8 Common Painting Mistakes (And How to Avoid Them)
Don't get tripped up by these rookie errors the next time you break out the brushes for an interior or exterior paint job.
Not Buying Enough Paint
One of the most common mistakes DIYers run into when tackling a painting job is underestimating how much paint to purchase. Sloppy measurements or simply “guesstimating” can cause you to miscalculate the amount of paint you need to thoroughly cover the surface area.
In addition to the hassle of an emergency paint run midway through your project, purchasing paint in two batches may result in mismatched colors. Take careful measurements of the space you are painting and double-check your calculations with the experts at the paint or hardware store. Always buy a bit of extra paint for touch-ups.
Skimping on Tools
It’s tempting to opt for budget brushes and rollers to save money, but the quality of your paint job in large part rests on the quality of your tools. “Cheap roller covers or brushes will cause top-quality finishes to not hide as well, show tracking, fuzz, streaks and brush marks,” warns Rick Watson, director of product information and technical services at Sherwin-Williams.
You also need to match your roller cover with the surface you’re painting to avoid bubbling or blistering paint. Foam or short-nap roller covers are suitable for smooth surfaces, medium-nap roller covers for rough surfaces and long-nap roller covers for textured surfaces. “Using the paint manufacturer’s recommended brush and roller will give you the ideal finish and you will see a difference,” says Watson.
Skipping the Prep
Many DIY painters jump right into painting without taking time to prepare the underlying surface first. When that surface is dirty, damp or not properly primed, the drying paint can begin to detach and form unsightly bubbles or blisters. “A perfect paint job relies heavily on the condition of the surface you are painting,” says Mike Mundwiller, field implementation manager at Benjamin Moore.
Wash the surface with soapy water, rinse and dry. Patch and sand any holes or indentations and remove the resulting dust with a clean, damp rag. Apply a primer where needed to cover stains or increase adherence on bare drywall or plaster. Only once this prep is completed is the surface ready to paint.
Pro Tip: When prepping a surface covered in old paint, take the proper precautions against lead exposure. Wear a NIOSH-approved respirator and ensure proper containment and cleanup. For more information, call the National Lead Information Center (1-800-424-LEAD) or visit epa.gov/lead.
Painting Interiors on a Rainy Day
Weather is a surprisingly important factor for interior paint jobs. “Interior painting might seem like a good project for a rainy day, but you need to consider ventilation and the effects of potential humidity if windows are open,” says Watson. Excess moisture can make paint take longer to dry and result in bubbles or blisters ruining the look of the fresh paint.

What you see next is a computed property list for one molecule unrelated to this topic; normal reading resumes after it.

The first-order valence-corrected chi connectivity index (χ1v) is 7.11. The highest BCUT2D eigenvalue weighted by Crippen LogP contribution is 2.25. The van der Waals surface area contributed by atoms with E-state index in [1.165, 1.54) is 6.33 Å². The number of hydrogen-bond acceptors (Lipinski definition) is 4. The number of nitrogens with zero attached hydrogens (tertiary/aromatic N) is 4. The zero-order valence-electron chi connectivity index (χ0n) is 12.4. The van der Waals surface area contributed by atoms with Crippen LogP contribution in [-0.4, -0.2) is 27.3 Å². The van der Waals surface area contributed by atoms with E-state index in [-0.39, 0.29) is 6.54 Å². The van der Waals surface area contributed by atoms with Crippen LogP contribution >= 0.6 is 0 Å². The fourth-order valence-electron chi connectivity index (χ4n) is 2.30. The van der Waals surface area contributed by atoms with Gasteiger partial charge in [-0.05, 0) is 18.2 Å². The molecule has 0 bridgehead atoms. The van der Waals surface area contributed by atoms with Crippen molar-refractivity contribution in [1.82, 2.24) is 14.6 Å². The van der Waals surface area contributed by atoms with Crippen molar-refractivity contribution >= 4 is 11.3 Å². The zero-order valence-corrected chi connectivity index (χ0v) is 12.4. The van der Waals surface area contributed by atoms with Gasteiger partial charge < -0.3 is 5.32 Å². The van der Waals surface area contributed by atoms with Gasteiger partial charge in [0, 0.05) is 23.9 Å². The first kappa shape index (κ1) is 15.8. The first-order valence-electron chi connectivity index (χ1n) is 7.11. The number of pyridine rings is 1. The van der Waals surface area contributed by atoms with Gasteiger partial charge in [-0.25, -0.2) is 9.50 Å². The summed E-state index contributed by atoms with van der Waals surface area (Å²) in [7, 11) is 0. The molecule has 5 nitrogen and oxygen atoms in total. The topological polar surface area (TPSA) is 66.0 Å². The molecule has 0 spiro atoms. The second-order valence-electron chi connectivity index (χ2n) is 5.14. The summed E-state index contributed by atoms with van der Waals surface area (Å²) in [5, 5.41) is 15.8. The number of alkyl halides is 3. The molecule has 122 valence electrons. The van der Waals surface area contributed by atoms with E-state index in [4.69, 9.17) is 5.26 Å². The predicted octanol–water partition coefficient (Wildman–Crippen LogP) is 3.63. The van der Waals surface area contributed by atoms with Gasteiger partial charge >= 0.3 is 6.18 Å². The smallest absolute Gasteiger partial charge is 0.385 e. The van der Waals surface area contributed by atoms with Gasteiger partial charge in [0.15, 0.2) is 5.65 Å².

Even when painting indoors, choose a day with clear skies and little wind. Keep humidity in check while paint is drying by using a dehumidifier or fans to circulate the air.
Painting Exteriors on a Hot Day
For exterior painting projects, choosing optimal weather conditions is even more critical. “Remember that extremes are our enemy when painting outside,” says Matt Kunz, president of Five Star Painting.
In high heat or direct sunlight, paint sometimes lifts away from its underlying surface, resulting in bubbles or blisters. Choose a day with temperatures below 85 degrees F. Follow the shade when painting outdoors, as surface temperatures in direct sunlight can be much higher than the air temperature.
“Dark colors can exacerbate this condition because they absorb heat rather than reflect it,” says Kunz. “A good tip is to pay attention to the LRV, or light reflective value, on the back of the paint chip and be aware these colors need to be painted carefully.”
Choosing a Low-Quality Exterior Paint
Exterior paint needs to stand up to anything Mother Nature throws at it. Low-cost paints often fade, peel or develop mildew or other flaws.
“With exterior paints, durability is key,” notes Watson. “The best exterior paints hold color longer and resist peeling and blistering. Look for paints formulated to resist chalking, mildew and dirt to save you money and time in maintenance.”
If you have exteriors that need particularly high-performing paint — a tricky surface or moisture issues, for example — take the time to research the best product for your situation. “Know what you are buying and ask lots of questions concerning your exterior painting projects,” advises Kunz.
Forgetting the Primer
Because exterior paint jobs need extra lasting power to stand up to the elements, using a suitable primer is particularly important. To save time, many DIYers skip this fundamental step. But painting directly onto some surfaces, like wood, can lead to cracking and peeling. Others, like stucco, tend to develop bubbles and blisters.
You also need to use primer when covering stains or switching from a dark color to a light color, to make sure the darker base doesn’t affect the final hue. As is the case with exterior paint, there are multiple factors to take into consideration when choosing the right primer. Do your homework and ask for recommendations from the experts at your paint or hardware store.
Not Guarding Against Moisture
Eager to get right to painting, homeowners often don’t take adequate precautions against future moisture seepage starting. Over time, water infiltration from behind can cause exterior paint to blister or peel and significantly shorten the lifespan of the paint job.
As part of surface prep, Kunz says to “apply a good quality acrylic latex caulk around doors and windows or other imperfections such as cracks and holes on the surfaces.” Careful caulking adds an extra step but will block water from ruining the finished product.